Eleven more Republican U.S. senators and senators-elect from 10 states said they will contest the Electoral College results Wednesday over fraud concerns.
U.S. Senator Marsha Blackburn (R-TN), one of the 11, made the announcement Saturday. Senator-Elect Bill Hagerty (R-TN), who was endorsed by President Donald Trump in the election, is working with her in the dissent.
They join U.S. Sen. Josh Hawley (R-MO) and at least 140 Republican members of the House who previously said they plan to challenge the results.
Hagerty tweeted, “Senator @VoteMarsha and I will oppose the certification of the Electoral College results this week. It is our responsibility as your Senators to represent Tennessee’s values, and we intend to do just that.”
Senator @VoteMarsha and I will oppose the certification of the Electoral College results this week. It is our responsibility as your Senators to represent Tennessee's values, and we intend to do just that.
Read our full statement: https://t.co/TmdBOUc07Q
— Bill Hagerty (@BillHagertyTN) January 2, 2021
The senators and senators-elect said that in addition to disputing the Electoral College results, they will call for Congress to immediately appoint an Electoral Commission, with full investigatory and fact-finding authority, to conduct an emergency 10-day audit of the election returns in the disputed states.
The incumbent senators who will dispute the Electoral College results are:
- Senator Marsha Blackburn (R-TN)
- Senator Ted Cruz (R-TX)
- Senator Ron Johnson (R-WI)
- Senator John Kennedy (R-LA)
- Senator Mike Braun, (R-IN)
- Senator Steve Daines (R-MT)
- Senator James Lankford (R-OK)
The senators-elect are:
- Bill Hagerty (R-TN)
- Cynthia Lummis (R-WY)
- Tommy Tuberville (R-AL)
- Roger Marshall (R-KS)
Blackburn and Hagerty said in a joint statement, “On behalf of Tennesseans, we are taking a united stand against the tainted electoral results from the recent Presidential election. American democracy relies on the consent of the governed. Allegations of voter fraud, irregularities and unconstitutional actions diminish public confidence in what should be a free, fair and transparent process. Protecting the integrity of the electoral process is paramount to preserving trust and legitimacy in the final outcome.”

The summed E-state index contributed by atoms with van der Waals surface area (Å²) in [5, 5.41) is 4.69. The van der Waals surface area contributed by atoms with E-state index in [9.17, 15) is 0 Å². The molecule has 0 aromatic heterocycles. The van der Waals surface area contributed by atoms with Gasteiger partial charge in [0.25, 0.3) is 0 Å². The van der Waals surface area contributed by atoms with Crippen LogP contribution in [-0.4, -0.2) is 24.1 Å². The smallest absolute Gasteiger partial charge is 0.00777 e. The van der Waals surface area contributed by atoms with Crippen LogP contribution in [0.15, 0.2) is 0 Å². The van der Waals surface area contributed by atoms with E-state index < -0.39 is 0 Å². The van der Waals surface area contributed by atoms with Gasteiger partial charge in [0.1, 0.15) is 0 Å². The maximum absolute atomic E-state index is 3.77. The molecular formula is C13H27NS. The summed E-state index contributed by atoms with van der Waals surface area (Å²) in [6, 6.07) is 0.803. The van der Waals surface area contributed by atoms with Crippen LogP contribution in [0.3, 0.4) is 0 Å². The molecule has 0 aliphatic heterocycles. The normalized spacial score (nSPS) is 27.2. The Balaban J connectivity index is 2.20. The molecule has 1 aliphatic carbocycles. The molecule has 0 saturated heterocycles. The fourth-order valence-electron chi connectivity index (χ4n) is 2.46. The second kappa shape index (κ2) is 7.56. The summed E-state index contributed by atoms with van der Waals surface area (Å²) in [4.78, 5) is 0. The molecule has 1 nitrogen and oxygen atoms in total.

“For critical moments like these, the Constitution reserves the right to challenge the Electoral College results to members of Congress,” Blackburn and Hagerty said. “On January 6, we will vote to oppose certification of the 2020 election results.”
The group of 11 issued this joint statement:
America is a Republic whose leaders are chosen in democratic elections. Those elections, in turn, must comply with the Constitution and with federal and state law.
When the voters fairly decide an election, pursuant to the rule of law, the losing candidate should acknowledge and respect the legitimacy of that election. And, if the voters choose to elect a new office-holder, our Nation should have a peaceful transfer of power.
The election of 2020, like the election of 2016, was hard fought and, in many swing states, narrowly decided. The 2020 election, however, featured unprecedented allegations of voter fraud, violations and lax enforcement of election law, and other voting irregularities.
Voter fraud has posed a persistent challenge in our elections, although its breadth and scope are disputed. By any measure, the allegations of fraud and irregularities in the 2020 election exceed any in our lifetimes.
And those allegations are not believed just by one individual candidate. Instead, they are widespread. Reuters/Ipsos polling, tragically, shows that 39% of Americans believe ‘the election was rigged.’ That belief is held by Republicans (67%), Democrats (17%), and Independents (31%).